Mumbai is full of beauty. Bright flowing fabrics, tropical plants, and sunsets. Everywhere we turned there was something pleasing to the eye. It's an incredible place to capture beauty with a camera.
Photos symbolic of evil from left to right: A dark hallway in Crawford Market . A boy wearing devil horns purchased from a vendor "just for fun" according to his mom. A woman in a market who seemed to be delivering curses.
But, there is also a very dark side of Mumbai. Bondage. Abuse. Slavery. Rape. Distortion. Girls are bought and sold to become the objects of perverted pleasure. Every night 10,000 to 15,000 women and children are subjected to sexual slavery. This is a very terrible truth of Mumbai.
For the women stuck in this evil can there be any hope?
Hope can be found. In the past year 15 women have been rescued and employed by the people at Aruna Project. They are on their way to restoration and joy. These women have chosen to have a future much different than their past. They are earning income and becoming whole again.
On day 2 Nicole and I visited these women for the first time. We found them sitting in a bright sunlit room on the 3rd floor of a new building in a Mumbai suburb. Perhaps a bit timid at first they warmed up to us quickly and we exchanged gifts (quite customary in Mumbai). A little bit later they turned on their sewing machines and began stitching drawstring bags that will be purchased by customers in the U.S.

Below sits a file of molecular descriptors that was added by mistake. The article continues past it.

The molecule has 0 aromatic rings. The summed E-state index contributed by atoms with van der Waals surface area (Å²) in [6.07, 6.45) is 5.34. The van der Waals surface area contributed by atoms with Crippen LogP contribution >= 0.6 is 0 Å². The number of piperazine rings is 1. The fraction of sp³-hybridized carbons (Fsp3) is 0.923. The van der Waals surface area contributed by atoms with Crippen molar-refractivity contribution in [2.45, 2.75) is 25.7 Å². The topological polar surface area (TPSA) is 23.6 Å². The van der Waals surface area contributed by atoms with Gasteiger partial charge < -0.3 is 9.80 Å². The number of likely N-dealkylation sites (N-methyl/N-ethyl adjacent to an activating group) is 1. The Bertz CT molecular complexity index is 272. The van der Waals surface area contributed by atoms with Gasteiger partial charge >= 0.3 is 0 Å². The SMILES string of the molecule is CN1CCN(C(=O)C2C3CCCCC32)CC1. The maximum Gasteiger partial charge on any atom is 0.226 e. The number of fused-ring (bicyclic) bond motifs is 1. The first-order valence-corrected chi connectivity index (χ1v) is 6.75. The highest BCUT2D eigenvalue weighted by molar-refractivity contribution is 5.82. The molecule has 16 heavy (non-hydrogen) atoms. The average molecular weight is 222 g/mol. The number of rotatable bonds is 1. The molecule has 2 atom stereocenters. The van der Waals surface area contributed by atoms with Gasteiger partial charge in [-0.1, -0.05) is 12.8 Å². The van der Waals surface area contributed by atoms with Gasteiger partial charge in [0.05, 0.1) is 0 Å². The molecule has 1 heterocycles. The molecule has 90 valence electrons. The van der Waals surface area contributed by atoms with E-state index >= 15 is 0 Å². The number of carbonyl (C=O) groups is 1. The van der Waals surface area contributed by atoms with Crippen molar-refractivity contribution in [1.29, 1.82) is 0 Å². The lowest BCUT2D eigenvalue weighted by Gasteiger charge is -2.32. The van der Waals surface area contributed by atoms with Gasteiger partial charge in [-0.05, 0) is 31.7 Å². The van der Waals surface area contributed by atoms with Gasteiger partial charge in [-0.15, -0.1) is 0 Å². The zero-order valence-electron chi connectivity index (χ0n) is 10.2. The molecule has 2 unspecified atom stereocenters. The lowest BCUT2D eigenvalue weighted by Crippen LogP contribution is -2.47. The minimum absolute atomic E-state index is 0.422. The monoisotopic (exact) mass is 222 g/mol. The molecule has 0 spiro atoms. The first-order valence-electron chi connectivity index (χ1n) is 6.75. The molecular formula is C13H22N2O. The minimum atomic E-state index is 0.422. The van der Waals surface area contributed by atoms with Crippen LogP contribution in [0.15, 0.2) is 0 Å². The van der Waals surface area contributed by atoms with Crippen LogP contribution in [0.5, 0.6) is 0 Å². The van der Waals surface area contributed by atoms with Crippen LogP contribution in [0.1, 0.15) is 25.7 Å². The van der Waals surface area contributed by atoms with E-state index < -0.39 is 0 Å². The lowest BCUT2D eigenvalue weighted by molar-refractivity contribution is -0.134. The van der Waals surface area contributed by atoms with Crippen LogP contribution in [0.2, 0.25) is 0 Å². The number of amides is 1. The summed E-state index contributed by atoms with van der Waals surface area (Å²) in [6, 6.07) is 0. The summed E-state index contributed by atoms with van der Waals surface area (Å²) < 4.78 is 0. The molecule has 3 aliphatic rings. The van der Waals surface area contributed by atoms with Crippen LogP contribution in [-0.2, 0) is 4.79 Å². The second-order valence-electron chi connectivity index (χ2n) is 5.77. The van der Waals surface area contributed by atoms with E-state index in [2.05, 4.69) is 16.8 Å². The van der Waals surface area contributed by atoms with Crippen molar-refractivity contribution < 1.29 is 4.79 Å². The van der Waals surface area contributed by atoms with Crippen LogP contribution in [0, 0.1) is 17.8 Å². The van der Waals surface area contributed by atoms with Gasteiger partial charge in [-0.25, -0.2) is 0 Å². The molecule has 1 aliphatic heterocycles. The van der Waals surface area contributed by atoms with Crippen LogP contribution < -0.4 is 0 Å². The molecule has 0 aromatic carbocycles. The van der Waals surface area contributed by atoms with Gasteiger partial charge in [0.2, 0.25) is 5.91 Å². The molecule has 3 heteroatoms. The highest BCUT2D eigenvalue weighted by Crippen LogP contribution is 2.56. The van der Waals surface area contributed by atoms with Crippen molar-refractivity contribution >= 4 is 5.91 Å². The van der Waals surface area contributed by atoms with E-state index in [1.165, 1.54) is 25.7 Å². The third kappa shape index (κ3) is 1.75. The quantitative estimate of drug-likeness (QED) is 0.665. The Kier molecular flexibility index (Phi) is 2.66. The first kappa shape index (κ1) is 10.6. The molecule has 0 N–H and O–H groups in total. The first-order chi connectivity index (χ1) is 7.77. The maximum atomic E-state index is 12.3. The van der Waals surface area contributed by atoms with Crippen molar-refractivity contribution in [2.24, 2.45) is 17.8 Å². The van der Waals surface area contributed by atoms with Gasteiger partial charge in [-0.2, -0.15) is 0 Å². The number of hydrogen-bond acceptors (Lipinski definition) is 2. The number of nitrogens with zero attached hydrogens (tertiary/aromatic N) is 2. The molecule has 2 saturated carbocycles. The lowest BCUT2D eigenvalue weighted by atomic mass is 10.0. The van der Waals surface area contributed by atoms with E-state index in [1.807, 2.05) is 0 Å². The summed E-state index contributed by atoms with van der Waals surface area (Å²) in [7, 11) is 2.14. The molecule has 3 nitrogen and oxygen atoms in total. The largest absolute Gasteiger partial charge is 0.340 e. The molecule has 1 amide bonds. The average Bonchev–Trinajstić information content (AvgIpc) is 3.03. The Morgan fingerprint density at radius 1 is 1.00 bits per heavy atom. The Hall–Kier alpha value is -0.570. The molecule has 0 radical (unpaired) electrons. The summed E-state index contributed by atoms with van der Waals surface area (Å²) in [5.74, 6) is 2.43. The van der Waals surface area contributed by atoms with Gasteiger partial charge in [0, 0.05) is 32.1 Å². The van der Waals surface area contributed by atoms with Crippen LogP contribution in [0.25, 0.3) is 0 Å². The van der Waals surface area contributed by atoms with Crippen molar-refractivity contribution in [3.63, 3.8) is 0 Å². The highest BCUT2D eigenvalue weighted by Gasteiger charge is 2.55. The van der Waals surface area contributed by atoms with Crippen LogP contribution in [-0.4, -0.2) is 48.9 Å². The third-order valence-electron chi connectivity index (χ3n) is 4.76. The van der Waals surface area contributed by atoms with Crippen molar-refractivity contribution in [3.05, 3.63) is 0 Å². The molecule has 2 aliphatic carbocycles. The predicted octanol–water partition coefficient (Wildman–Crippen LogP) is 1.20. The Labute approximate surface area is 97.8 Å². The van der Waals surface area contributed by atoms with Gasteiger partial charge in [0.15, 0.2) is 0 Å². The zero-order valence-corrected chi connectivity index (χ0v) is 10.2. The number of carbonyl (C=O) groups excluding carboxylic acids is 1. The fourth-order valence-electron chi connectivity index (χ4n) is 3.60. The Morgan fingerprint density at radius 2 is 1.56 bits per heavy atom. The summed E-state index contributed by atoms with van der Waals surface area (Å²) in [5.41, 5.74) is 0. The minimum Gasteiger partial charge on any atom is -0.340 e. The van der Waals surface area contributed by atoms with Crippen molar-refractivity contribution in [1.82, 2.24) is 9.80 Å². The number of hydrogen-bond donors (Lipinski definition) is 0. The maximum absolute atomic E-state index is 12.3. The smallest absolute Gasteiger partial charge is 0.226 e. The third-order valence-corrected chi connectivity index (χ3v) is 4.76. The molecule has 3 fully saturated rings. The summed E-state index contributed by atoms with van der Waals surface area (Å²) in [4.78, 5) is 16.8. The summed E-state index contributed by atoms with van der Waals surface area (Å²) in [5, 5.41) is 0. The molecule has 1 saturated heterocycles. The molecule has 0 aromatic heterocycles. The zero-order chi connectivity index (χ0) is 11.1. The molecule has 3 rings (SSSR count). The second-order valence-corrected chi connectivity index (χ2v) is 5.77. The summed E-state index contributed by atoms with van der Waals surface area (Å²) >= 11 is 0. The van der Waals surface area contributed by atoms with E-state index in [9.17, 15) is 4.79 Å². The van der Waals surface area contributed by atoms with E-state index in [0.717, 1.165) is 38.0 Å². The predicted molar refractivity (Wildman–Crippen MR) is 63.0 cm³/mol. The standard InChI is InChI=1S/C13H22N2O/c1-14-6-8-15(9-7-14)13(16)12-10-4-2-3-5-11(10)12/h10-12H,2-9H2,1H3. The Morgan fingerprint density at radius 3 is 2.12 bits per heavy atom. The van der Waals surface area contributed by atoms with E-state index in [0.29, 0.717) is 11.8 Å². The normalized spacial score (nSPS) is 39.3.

Creating these bags and being employed by Aruna Project is a pathway to continued freedom. These artisans (as the women are referred to) make a good living wage so that they can provide for their families. Some have children to care for. Others send money to their villages to help provide for their siblings. A full-time "after care" specialist counsels the women and provides the emotional and spiritual nurturing that they haven't experienced before.
Nicole and I saw happiness in these artisans. It was so much different than what we expected to find in victims of human trafficking. Clearly, they have experienced horror in the past, but on this day they seem to be living in joy. Although we got to see the light in their eyes our cameras did not. Due to fear of the women being discovered and subsequently re-trafficked we were asked not to reveal their identities in today's photographs. Perhaps in the coming days we'll be able to show faces since that's where the real joy is visible.
Tomorrow we'll learn more about how exactly the Aruna Project operates. Today we simply observe them at work and wonder how something great could come out of the darkness of human trafficking in Mumbai.